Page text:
What is the difference between Linear motion and Circular motion?
Asked by Khyati Sethi | 4th Aug, 2011, 03:39: AM
In physics, circular motion is rotation along a circle: a circular path or a circular orbit. It can be uniform, that is, with constant angular rate of rotation, or non-uniform, that is, with a changing rate of rotation. The rotation around a fixed axis of a three-dimensional body involves circular motion of its parts. The equations describing circular motion of an object do not take size or geometry into account, rather, the motion of a point mass in a plane is assumed. In practice, the center of mass of a body can be considered to undergo circular motion.
Examples of circular motion include: an artificial satellite orbiting the Earth in geosynchronous orbit, a stone which is tied to a rope and is being swung in circles (cf. hammer throw), a racecar turning through a curve in a race track, an electron moving perpendicular to a uniform magnetic field, and a gear turning inside a mechanism.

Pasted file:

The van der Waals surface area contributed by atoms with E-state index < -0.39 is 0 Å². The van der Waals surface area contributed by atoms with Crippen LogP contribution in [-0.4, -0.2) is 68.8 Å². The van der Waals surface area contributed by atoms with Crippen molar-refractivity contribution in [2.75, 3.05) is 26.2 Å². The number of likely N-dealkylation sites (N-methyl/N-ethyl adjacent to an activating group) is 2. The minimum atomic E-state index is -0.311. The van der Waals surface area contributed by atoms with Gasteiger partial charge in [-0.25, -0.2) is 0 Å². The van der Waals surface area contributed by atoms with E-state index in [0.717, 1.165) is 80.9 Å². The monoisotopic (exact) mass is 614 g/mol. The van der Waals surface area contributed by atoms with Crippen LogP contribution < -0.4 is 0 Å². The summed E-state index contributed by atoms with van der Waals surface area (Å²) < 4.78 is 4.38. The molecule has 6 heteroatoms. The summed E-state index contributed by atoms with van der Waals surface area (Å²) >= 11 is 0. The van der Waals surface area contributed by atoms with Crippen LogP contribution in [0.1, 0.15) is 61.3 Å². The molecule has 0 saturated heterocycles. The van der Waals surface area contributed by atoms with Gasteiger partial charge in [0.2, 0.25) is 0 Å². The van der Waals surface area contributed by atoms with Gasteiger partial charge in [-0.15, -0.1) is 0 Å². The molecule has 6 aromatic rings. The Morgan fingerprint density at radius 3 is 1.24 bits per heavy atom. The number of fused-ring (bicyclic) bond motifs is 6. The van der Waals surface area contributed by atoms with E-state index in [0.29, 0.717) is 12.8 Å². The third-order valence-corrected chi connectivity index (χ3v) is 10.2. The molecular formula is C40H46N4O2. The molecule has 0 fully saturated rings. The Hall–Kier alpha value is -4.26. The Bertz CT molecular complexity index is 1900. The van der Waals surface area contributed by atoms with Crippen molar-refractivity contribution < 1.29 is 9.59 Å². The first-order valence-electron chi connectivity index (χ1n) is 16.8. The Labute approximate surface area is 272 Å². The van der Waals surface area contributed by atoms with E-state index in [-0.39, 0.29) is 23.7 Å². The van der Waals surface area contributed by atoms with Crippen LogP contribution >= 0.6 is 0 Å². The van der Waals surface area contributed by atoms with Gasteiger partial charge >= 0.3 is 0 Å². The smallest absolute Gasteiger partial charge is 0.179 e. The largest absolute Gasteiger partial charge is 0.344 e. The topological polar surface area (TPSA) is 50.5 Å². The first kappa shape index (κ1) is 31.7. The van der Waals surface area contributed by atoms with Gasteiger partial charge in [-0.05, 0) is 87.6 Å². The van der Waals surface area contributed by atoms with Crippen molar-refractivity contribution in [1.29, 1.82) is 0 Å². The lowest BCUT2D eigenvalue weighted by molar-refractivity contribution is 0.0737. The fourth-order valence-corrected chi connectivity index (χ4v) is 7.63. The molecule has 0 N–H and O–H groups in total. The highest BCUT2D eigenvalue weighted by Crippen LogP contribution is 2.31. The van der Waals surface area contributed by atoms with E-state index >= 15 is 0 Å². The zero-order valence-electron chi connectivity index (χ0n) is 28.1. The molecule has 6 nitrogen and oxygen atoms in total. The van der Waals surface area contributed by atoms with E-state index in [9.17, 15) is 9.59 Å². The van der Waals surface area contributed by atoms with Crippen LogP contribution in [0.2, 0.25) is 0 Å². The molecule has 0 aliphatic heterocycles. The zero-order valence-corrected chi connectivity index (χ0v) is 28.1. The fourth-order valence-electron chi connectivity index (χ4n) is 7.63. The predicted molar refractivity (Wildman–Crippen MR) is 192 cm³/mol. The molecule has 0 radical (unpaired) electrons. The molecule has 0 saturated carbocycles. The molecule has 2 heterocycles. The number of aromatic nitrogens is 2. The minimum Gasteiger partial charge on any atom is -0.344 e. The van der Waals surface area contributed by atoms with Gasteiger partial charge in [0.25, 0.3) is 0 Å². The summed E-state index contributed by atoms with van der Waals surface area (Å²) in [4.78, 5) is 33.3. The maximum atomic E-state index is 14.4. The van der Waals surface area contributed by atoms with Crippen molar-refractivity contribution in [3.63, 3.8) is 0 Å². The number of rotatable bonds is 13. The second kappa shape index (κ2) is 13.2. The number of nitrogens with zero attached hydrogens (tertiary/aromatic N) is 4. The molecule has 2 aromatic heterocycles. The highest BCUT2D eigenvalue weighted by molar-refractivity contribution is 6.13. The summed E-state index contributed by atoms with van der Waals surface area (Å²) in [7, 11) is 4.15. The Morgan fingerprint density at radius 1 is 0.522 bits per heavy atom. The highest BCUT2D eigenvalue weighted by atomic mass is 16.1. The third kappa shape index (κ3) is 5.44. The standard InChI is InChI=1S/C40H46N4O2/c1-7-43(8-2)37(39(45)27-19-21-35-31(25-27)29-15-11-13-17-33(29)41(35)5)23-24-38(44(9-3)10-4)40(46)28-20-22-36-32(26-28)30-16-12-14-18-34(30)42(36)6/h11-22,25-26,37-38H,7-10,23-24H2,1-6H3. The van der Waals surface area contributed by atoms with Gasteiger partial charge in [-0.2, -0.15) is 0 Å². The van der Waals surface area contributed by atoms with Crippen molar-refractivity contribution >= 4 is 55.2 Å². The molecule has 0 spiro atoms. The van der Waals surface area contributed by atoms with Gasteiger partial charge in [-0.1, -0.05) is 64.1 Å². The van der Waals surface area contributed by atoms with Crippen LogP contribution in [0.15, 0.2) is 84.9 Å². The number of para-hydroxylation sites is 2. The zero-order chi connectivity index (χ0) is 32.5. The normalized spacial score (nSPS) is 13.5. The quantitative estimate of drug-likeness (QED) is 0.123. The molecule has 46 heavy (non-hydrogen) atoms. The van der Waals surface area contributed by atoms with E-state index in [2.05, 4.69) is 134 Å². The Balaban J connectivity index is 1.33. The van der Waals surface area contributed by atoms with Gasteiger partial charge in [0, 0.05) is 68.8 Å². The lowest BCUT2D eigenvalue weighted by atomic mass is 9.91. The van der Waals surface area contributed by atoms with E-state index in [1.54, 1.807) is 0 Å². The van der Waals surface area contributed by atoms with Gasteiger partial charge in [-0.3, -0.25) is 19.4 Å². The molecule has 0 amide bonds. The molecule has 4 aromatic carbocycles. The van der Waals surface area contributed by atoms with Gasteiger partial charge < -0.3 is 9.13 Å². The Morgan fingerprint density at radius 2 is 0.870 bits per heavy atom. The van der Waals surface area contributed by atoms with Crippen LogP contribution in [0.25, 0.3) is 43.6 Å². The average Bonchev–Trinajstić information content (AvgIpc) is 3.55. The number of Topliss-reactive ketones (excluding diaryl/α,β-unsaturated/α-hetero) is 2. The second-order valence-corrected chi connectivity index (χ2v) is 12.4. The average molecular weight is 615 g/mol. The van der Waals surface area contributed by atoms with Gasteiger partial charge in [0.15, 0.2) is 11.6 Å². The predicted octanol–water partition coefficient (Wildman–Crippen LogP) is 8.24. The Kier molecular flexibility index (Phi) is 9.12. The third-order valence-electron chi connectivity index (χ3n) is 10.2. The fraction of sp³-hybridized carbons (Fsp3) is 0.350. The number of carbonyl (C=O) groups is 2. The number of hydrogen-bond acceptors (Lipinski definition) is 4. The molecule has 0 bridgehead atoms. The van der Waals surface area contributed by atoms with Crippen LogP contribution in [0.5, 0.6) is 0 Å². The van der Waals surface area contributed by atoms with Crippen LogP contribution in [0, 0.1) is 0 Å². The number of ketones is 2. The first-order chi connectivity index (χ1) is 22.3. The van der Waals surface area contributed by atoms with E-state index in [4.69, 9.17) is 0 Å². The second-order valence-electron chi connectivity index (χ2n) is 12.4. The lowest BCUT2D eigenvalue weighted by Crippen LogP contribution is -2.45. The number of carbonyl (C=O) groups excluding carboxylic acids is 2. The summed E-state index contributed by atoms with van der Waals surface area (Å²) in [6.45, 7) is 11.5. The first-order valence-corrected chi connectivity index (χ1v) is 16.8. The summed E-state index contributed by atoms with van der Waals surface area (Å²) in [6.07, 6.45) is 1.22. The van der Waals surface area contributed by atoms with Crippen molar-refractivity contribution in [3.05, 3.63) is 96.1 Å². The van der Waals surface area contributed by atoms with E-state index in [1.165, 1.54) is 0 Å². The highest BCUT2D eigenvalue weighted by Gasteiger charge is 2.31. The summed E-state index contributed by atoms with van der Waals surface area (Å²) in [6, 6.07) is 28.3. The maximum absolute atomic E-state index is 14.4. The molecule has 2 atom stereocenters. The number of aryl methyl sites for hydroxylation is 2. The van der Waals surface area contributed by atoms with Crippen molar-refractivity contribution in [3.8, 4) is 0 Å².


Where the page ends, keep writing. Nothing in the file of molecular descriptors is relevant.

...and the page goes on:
Linear motion is motion along a straight line, and can therefore be described mathematically using only one spatial dimension. The linear motion can be of two types, Uniform Linear motion, with constant velocity or zero acceleration, Non Uniform Linear motion, with variable velocity or non-zero acceleration. The motion of a particle (a point-like object) along a line can be described by its position x, which varies with t (time). Linear motion is also called as rectilinear motion.
Linear motion is the most basic of all the motions.
Since Linear motion is a motion in a single dimension, distance traveled by an object is same as displacement.
An example of linear motion is that of a ball thrown straight up and falling back straight down.
Answered by | 4th Aug, 2011, 04:20: PM
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